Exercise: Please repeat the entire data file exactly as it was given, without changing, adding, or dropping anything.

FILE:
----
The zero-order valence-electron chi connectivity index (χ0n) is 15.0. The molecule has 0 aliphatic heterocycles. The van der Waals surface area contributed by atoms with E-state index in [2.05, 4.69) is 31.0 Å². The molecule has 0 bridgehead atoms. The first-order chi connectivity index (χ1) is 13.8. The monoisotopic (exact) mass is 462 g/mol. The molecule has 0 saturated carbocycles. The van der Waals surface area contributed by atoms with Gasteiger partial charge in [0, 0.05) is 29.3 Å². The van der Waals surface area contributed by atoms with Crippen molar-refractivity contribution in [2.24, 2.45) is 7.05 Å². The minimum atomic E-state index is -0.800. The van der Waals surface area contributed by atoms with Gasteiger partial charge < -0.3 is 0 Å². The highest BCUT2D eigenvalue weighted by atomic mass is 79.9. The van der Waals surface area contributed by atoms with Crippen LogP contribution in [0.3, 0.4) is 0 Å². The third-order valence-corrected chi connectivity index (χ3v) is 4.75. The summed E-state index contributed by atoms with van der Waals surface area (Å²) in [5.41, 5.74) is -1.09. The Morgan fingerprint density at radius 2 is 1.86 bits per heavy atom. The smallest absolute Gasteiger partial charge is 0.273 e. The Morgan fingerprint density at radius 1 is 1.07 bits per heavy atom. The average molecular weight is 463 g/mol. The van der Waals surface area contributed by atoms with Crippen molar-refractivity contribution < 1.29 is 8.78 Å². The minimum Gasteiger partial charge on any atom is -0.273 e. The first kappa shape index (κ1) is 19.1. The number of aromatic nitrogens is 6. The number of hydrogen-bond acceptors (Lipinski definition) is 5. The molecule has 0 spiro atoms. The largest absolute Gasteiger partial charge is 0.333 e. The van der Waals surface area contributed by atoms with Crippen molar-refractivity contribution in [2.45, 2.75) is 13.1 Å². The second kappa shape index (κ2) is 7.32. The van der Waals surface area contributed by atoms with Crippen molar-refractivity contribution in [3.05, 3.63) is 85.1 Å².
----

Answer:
The zero-order valence-electron chi connectivity index (χ0n) is 15.0. The molecule has 0 aliphatic heterocycles. The van der Waals surface area contributed by atoms with E-state index in [2.05, 4.69) is 31.0 Å². The molecule has 0 bridgehead atoms. The first-order chi connectivity index (χ1) is 13.8. The monoisotopic (exact) mass is 462 g/mol. The molecule has 0 saturated carbocycles. The van der Waals surface area contributed by atoms with Gasteiger partial charge in [0, 0.05) is 29.3 Å². The van der Waals surface area contributed by atoms with Crippen molar-refractivity contribution in [2.24, 2.45) is 7.05 Å². The minimum atomic E-state index is -0.800. The van der Waals surface area contributed by atoms with Gasteiger partial charge < -0.3 is 0 Å². The highest BCUT2D eigenvalue weighted by atomic mass is 79.9. The van der Waals surface area contributed by atoms with Crippen LogP contribution in [0.3, 0.4) is 0 Å². The third-order valence-corrected chi connectivity index (χ3v) is 4.75. The summed E-state index contributed by atoms with van der Waals surface area (Å²) in [5.41, 5.74) is -1.09. The Morgan fingerprint density at radius 2 is 1.86 bits per heavy atom. The smallest absolute Gasteiger partial charge is 0.273 e. The Morgan fingerprint density at radius 1 is 1.07 bits per heavy atom. The average molecular weight is 463 g/mol. The van der Waals surface area contributed by atoms with Crippen molar-refractivity contribution < 1.29 is 8.78 Å². The minimum Gasteiger partial charge on any atom is -0.273 e. The first kappa shape index (κ1) is 19.1. The number of aromatic nitrogens is 6. The number of hydrogen-bond acceptors (Lipinski definition) is 5. The molecule has 0 spiro atoms. The largest absolute Gasteiger partial charge is 0.333 e. The van der Waals surface area contributed by atoms with Crippen molar-refractivity contribution in [2.45, 2.75) is 13.1 Å². The second kappa shape index (κ2) is 7.32. The van der Waals surface area contributed by atoms with Crippen molar-refractivity contribution in [3.05, 3.63) is 85.1 Å².